Indiana Domestic Violence Laws

Indiana laws - like laws in other states - seek to protect spouses, cohabitating partners, and children from domestic violence. In Indiana, beating or abusing a family or household member is called domestic battery. If domestic battery doesn't apply due to the relationship of the individuals (for example, teens in a dating relationship), regular battery may apply.

Crimes Related to Domestic Violence

There are crimes that may also relate to domestic battery. For example, sometimes abusers will stalk their former romantic partners, which, needless to say, is illegal. Indiana's criminal stalking statute outlaws repeated harassment of another that would cause a reasonable person to feel intimidated or threatened and causes the victim to feel threatened or terrorized. Abusers can also be charged with a myriad of other crimes for conduct meant to terrorize their victims, including:

  • Criminal confinement - intentionally confining a person without their consent.
  • Kidnapping - removing a person to another place through the use of fraud, force, or threat.
  • Rape - having oral, anal, or vaginal sex by force, threat, or while the victim is incapacitated.

Indiana Domestic Violence Laws: The Basics

When you have a legal question, it's important to read the actual law. Unfortunately, this isn't always an easy task since most laws are written in "legalese," which can take time to interpret and understand. For this reason, it can also be beneficial to read a summary of the law that gets to the point. In the following chart you can find a brief overview of Indiana domestic violence laws and links to relevant statutes.

Statute(s)

Indiana Code, Title 35, Article 42, Chapter 2, Section 35-42-2-1.3 (Domestic Battery)

What Constitutes Domestic Battery?

Domestic battery occurs when a person knowingly or intentionally:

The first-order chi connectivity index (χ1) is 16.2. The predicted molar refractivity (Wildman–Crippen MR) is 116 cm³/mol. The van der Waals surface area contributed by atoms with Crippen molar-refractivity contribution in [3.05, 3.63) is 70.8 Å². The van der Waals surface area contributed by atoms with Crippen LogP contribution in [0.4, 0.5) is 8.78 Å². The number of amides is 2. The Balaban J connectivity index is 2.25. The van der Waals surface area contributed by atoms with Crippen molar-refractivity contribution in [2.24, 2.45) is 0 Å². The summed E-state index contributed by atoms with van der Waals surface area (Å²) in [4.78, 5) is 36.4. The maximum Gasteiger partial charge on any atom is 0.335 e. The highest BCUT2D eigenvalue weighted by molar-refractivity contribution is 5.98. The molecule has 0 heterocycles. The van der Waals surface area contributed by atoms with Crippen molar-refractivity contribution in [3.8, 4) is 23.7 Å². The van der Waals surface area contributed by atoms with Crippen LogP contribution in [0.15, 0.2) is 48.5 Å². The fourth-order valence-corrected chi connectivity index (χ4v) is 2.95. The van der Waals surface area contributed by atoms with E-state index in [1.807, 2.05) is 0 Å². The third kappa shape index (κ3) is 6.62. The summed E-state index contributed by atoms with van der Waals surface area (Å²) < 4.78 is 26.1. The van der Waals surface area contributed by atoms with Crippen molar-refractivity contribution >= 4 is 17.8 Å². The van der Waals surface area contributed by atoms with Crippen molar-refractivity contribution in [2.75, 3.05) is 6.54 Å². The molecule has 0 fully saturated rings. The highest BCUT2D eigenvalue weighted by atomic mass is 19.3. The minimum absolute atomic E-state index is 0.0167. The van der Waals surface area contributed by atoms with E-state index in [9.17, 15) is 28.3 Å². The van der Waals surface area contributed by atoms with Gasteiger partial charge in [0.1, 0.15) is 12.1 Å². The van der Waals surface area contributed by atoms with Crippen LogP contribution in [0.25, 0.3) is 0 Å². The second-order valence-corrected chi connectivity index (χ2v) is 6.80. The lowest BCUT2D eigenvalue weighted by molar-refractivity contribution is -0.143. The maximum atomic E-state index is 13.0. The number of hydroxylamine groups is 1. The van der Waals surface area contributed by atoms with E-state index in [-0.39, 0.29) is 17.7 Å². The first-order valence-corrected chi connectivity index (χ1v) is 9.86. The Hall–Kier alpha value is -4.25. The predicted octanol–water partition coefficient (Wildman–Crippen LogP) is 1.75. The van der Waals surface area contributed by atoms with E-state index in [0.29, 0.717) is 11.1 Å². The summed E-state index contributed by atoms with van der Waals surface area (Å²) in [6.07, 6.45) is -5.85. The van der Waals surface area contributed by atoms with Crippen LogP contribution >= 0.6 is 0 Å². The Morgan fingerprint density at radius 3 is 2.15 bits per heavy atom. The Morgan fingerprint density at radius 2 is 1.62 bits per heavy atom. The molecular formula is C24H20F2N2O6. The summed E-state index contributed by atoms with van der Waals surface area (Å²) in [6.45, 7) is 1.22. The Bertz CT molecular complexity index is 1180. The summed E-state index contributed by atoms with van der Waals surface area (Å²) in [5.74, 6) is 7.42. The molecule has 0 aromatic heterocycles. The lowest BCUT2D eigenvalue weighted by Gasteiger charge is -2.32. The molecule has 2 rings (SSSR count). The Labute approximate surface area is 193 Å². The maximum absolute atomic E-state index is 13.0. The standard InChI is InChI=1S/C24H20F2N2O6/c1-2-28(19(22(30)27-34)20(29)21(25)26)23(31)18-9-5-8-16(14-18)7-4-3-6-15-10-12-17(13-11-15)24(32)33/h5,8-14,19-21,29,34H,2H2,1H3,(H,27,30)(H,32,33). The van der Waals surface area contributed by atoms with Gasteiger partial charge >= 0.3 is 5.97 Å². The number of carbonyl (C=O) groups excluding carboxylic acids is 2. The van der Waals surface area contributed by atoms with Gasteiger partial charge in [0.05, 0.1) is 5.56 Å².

• Touches a family or household member in a rude or angry way; or
  • In a rude or angry way places bodily fluid or waste on a family or household member.
Charges

The charges for domestic battery can range from a Class A misdemeanor to a Level 2 felony, depending on the circumstances.

Penalties

A Class A misdemeanor is punishable by up to one year of imprisonment and a fine of up to $5,000.

A Level 6 felony is punishable by six months to three years of imprisonment.

A Level 5 felony is punishable by one to six years of imprisonment.

A Level 4 felony is punishable by two to 12 years of imprisonment.

A Level 3 felony is punishable by three to 16 years of imprisonment.

A Level 2 felony is punishable by 10 to 30 years of imprisonment.

Note: A felony conviction can also result in a fine of up to $10,000.

Note: State laws are always subject to change through the passage of new legislation, rulings in the higher courts (including federal decisions), ballot initiatives, and other means. While we strive to provide the most current information available, please consult an attorney or conduct your own legal research to verify the state law(s) you are researching.

Indiana Domestic Violence Laws: Related Resources

If you'd like more information related to this topic, you can visit the links below.

Learn More About Indiana Domestic Violence Laws from an Attorney

If you or a loved one has been charged with domestic battery in Indiana, you'll want to know your rights and the possible penalties you may be facing. Your first step towards educating yourself is finding a criminal defense attorney in your area. Start now by contacting a criminal defense attorney near you who can explain how Indiana domestic violence laws apply to the facts of your case.

Next Steps: Search for a Local Attorney

Contact a qualified attorney.